How To Eat Your Way To 100 Years Old (3 min read)

There are so many books and articles about the right diet that it can be bewildering. There is the GI, Atkins, Paleo, Ketogenic, Dukan, Scandinavian LCHF, Banting, Bulletproof, South Beach and I’m sure many more diets.

All of these have there strong advocates and so it’s hard to decide which one to opt for. Thankfully, I came across the work of Professor Valter Longo,an expert on ageing, at USC Davis School of Gerontology. His work focuses on diets that can help you live longer and healthier, rather than diets that focus on weight loss and six-packs and is featured in his book , The Longevity Diet. His approach is based on five pillars:

  1. Juventology – understanding how nutrients such as protein and sugars work at the cellular level. This is where mice studies come in.
  2. Epidemiology – stay causes and risk factors for disease in defined populations. So the theories from (1) can be assessed in the real world
  3. Clinical studies – ideas that seem to work from (2) can then be tested in randomised clinical trials on people
  4. Centenarian studies -studies of populations with large numbers of people living to over 100 years old can used to assess the long-term effects of different styles of living. These are places like Okinawa (Japan), Loma Linda (California), Calabria and Sardinia (Italy), Costa Rica and Greece.
  5. Studies of complex systems – looking at the body in a holistic fashion.

He finds that many diets are based on one or two pillars, but rarely all five. Take a high-protein, high fat, low-carb diet (like Atkins or Dukan), it turns out to be one of the worst for health. Populations with record longevity do not eat like this, laboratory studies find that high protein and high saturated fat intake are associated with ageing and disease.

So what is the optimal diet for living long? Here’s what he finds:

  1. Eat a mostly vegan diet with some fish (two or three times a week). 
  2. Consume low but sufficient proteins. Consume around 0.31 to 0.36 grams of protein per pound of body weight per day. So if you weigh 150 pounds/70Kg/11 stones that would mean 52 grams of protein per day. Protein intake should be raised after age 65 in  individuals losing weight and muscle. The diet should be low in animal proteins and high in vegetable proteins.
  3. Minimise bad fats (saturated, hydrogenated, trans) and sugars, and maximise good fats (unsaturated) and complex carbs. So salmon, almonds, walnuts, whole bread and vegetables are in, and sugars, pasta, rice, white bread, fruit juices and fruits that easily convert to simple sugars (apples, oranges, bananas) are out.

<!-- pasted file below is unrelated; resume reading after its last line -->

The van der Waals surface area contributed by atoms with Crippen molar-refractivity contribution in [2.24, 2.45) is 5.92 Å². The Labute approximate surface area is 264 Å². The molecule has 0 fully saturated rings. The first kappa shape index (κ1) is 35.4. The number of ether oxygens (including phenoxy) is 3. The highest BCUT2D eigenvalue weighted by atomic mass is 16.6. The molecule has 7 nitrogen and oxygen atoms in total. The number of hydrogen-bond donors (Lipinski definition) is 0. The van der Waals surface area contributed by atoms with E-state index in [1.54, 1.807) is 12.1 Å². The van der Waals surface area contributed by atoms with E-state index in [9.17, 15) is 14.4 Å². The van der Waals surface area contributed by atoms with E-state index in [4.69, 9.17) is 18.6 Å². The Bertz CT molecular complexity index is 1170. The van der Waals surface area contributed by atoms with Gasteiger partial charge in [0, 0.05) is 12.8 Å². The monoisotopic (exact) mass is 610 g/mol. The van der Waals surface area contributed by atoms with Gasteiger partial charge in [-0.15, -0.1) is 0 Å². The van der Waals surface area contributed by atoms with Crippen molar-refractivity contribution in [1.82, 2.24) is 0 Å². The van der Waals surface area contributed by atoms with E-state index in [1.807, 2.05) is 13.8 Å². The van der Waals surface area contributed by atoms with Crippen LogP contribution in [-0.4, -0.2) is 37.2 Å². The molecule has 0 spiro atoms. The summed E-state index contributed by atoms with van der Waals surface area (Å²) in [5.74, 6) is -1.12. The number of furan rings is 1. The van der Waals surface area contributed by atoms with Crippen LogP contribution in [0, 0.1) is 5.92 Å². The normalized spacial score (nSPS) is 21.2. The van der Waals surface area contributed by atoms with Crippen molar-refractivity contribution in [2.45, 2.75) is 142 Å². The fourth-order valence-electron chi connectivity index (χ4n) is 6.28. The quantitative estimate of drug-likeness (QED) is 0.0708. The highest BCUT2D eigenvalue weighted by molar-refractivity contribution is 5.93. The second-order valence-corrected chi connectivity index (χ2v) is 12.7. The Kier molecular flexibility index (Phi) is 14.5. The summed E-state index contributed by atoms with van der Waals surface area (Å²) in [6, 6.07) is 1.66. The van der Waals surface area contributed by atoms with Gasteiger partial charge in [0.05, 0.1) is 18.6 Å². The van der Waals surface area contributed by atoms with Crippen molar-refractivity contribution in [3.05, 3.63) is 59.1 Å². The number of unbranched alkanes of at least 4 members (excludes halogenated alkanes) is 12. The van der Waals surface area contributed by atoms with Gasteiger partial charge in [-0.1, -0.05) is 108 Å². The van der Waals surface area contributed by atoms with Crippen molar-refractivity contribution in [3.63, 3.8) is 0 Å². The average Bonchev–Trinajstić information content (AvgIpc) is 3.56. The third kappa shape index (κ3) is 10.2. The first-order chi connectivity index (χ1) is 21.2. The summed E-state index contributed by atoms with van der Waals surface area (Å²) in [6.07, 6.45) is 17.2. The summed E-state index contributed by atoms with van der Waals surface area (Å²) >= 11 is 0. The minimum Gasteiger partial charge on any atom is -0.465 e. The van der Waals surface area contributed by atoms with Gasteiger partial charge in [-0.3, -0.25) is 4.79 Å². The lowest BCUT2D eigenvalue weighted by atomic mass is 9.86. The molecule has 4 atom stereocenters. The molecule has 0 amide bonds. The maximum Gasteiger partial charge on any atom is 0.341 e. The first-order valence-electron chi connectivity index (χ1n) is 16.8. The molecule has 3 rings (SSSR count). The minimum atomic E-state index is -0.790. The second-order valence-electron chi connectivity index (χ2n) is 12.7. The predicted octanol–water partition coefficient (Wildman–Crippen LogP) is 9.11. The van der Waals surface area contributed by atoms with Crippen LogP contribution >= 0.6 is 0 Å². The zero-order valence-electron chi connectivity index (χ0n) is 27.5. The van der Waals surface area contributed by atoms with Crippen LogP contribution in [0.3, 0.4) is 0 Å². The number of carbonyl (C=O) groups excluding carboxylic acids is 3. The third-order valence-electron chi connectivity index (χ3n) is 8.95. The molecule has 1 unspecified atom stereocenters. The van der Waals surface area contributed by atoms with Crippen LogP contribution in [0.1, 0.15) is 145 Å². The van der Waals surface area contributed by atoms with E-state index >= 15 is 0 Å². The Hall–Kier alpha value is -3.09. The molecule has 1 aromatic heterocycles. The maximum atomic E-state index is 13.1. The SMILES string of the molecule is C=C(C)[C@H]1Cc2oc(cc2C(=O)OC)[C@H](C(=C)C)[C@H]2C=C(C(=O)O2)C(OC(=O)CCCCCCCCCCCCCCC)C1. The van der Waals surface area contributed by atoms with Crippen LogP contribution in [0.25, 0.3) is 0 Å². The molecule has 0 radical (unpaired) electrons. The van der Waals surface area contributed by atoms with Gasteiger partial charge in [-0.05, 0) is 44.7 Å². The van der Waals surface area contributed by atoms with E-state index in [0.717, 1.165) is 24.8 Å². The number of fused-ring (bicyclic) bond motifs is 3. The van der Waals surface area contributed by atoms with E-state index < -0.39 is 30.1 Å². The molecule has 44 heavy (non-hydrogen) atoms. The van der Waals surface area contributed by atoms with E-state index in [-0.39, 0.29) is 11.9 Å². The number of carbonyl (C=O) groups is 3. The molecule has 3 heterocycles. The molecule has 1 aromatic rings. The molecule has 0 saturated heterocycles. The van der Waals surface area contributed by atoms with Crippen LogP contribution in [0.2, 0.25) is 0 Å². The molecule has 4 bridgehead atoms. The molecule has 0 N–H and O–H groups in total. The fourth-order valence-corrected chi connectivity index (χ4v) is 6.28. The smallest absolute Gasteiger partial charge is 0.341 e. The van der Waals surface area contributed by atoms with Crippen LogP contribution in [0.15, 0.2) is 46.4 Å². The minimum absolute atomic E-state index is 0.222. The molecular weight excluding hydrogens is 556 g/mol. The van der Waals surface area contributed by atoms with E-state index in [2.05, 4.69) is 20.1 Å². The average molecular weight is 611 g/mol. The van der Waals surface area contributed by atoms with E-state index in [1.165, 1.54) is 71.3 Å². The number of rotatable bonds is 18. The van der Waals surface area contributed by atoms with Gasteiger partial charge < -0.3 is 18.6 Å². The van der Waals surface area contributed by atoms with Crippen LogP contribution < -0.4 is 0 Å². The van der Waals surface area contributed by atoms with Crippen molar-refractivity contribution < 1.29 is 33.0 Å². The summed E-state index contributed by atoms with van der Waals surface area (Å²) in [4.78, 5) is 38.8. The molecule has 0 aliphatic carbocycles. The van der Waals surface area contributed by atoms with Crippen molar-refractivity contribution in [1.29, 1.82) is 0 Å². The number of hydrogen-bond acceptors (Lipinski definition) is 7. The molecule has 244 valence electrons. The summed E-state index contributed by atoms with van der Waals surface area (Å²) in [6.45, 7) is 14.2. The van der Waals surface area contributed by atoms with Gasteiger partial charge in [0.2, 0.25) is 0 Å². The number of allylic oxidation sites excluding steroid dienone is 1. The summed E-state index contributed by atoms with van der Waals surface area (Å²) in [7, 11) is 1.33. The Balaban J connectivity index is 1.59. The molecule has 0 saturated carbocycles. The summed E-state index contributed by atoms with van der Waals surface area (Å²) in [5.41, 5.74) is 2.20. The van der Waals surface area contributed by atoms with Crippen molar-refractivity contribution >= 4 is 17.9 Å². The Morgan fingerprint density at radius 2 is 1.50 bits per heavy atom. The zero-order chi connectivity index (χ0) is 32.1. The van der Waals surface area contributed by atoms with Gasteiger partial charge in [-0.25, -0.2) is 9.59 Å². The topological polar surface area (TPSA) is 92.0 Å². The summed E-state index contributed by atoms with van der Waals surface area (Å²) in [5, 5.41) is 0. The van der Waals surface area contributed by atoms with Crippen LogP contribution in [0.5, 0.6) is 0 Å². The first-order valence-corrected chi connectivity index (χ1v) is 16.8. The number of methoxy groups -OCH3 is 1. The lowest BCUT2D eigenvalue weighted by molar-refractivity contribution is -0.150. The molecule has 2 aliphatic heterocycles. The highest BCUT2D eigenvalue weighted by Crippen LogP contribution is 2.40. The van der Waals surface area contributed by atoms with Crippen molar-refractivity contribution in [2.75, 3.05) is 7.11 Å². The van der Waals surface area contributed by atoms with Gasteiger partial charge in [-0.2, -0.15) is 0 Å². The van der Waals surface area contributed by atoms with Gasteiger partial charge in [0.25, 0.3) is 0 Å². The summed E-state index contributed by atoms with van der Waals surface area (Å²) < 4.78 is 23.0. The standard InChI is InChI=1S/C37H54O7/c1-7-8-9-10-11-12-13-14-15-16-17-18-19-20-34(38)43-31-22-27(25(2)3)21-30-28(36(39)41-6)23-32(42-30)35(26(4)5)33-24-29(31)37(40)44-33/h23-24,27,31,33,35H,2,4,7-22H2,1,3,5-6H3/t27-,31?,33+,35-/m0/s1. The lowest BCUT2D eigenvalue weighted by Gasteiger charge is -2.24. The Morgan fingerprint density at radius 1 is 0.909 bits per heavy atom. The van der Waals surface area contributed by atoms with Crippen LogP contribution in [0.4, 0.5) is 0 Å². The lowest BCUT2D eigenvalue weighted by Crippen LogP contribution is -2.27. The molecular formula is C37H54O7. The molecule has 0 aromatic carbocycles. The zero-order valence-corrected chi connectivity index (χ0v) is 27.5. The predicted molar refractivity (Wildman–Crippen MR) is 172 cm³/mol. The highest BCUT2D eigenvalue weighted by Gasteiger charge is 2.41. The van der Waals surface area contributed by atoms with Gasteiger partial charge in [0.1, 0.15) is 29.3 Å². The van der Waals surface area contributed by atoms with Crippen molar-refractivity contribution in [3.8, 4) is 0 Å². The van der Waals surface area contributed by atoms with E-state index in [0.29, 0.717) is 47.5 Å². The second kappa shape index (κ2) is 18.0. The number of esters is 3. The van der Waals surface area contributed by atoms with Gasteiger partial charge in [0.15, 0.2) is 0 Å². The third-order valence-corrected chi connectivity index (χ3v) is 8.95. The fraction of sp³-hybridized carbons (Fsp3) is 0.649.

4. Be nourished. The body needs protein, essential fatty acids (omega-3 and omega-6), minerals, vitamins, and sufficient sugar to fight disease. To be sure you get enough nutrients, every three days take a multi-vitamin and mineral pill, plus an omega-3 fish oil soft gel.
  5. Eat at the table of your ancestors. Choose foods that were common on the table of your parents, grandparents and grand-parents so long as they meet the Longevity Diet criteria.
  6. Eat twice a day plus a snack. 
  7. Time-restricted eating. Restrict your eating to 11 or 12 hours or less per day. If you eat breakfast after 8am, finish dinner before 8pm. Shorter periods of feeding (10 hours or less) are even more effective.
  8. Periodic prolonged fasting-mimicking diets. People are 70 years old and free from certain diseases should undergo five-day periods during which they consume a relatively high calorie fasting mimicking diet (water-only fasts are much harder to follow).
  9. Follow 1 to 8 in order to maintain a waist circumference of less than 35.5 (ideally 33) inches for men and less than 29.5 (ideally 27) inches for women.

Aside from diet, Longo also recommends:

  • Walk fast one per day
  • Moderate exercise for 2.5 hours a week, some of it vigorous
  • Do weight training and weight-free exercises to strengthen muscles (combined with 30 grams of protein intake following weight training)
  • Stay close to family and friends
  • Belong to spiritual or religious organisations
  • Volunteer to help others

This general approach sounds much more reasonable than many diets and it’s something I can follow!



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